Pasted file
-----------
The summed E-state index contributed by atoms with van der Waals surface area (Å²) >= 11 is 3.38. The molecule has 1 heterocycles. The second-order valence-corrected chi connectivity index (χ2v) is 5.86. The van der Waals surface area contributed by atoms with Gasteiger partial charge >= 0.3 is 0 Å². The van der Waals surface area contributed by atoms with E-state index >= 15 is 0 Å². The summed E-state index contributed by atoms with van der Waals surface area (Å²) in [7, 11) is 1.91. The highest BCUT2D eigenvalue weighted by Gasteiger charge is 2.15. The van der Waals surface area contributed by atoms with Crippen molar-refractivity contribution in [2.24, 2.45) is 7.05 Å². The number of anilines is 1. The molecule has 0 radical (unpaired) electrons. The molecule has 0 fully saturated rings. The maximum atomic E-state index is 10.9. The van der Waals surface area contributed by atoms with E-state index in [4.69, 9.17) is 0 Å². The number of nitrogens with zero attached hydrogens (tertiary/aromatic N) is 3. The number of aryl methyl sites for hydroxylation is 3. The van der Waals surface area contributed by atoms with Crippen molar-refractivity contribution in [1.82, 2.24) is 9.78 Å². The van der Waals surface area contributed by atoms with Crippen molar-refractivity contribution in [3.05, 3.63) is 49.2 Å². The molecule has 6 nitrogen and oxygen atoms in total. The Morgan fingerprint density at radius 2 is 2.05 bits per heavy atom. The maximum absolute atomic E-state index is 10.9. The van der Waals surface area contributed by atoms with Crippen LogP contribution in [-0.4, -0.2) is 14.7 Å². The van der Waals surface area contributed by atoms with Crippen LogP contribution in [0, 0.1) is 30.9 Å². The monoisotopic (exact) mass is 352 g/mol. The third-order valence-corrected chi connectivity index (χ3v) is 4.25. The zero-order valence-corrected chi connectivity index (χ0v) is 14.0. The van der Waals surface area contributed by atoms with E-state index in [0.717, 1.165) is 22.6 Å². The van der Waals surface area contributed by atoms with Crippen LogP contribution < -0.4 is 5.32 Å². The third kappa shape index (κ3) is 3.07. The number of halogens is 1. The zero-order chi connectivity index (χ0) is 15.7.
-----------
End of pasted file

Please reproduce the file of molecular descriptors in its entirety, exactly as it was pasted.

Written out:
The summed E-state index contributed by atoms with van der Waals surface area (Å²) >= 11 is 3.38. The molecule has 1 heterocycles. The second-order valence-corrected chi connectivity index (χ2v) is 5.86. The van der Waals surface area contributed by atoms with Gasteiger partial charge >= 0.3 is 0 Å². The van der Waals surface area contributed by atoms with E-state index >= 15 is 0 Å². The summed E-state index contributed by atoms with van der Waals surface area (Å²) in [7, 11) is 1.91. The highest BCUT2D eigenvalue weighted by Gasteiger charge is 2.15. The van der Waals surface area contributed by atoms with Crippen molar-refractivity contribution in [2.24, 2.45) is 7.05 Å². The number of anilines is 1. The molecule has 0 radical (unpaired) electrons. The molecule has 0 fully saturated rings. The maximum atomic E-state index is 10.9. The van der Waals surface area contributed by atoms with E-state index in [4.69, 9.17) is 0 Å². The number of nitrogens with zero attached hydrogens (tertiary/aromatic N) is 3. The number of aryl methyl sites for hydroxylation is 3. The van der Waals surface area contributed by atoms with Crippen molar-refractivity contribution in [1.82, 2.24) is 9.78 Å². The van der Waals surface area contributed by atoms with Crippen molar-refractivity contribution in [3.05, 3.63) is 49.2 Å². The molecule has 6 nitrogen and oxygen atoms in total. The Morgan fingerprint density at radius 2 is 2.05 bits per heavy atom. The maximum absolute atomic E-state index is 10.9. The van der Waals surface area contributed by atoms with Crippen LogP contribution in [-0.4, -0.2) is 14.7 Å². The van der Waals surface area contributed by atoms with Crippen LogP contribution in [0, 0.1) is 30.9 Å². The monoisotopic (exact) mass is 352 g/mol. The third-order valence-corrected chi connectivity index (χ3v) is 4.25. The zero-order valence-corrected chi connectivity index (χ0v) is 14.0. The van der Waals surface area contributed by atoms with E-state index in [0.717, 1.165) is 22.6 Å². The van der Waals surface area contributed by atoms with Crippen LogP contribution < -0.4 is 5.32 Å². The third kappa shape index (κ3) is 3.07. The number of halogens is 1. The zero-order chi connectivity index (χ0) is 15.7.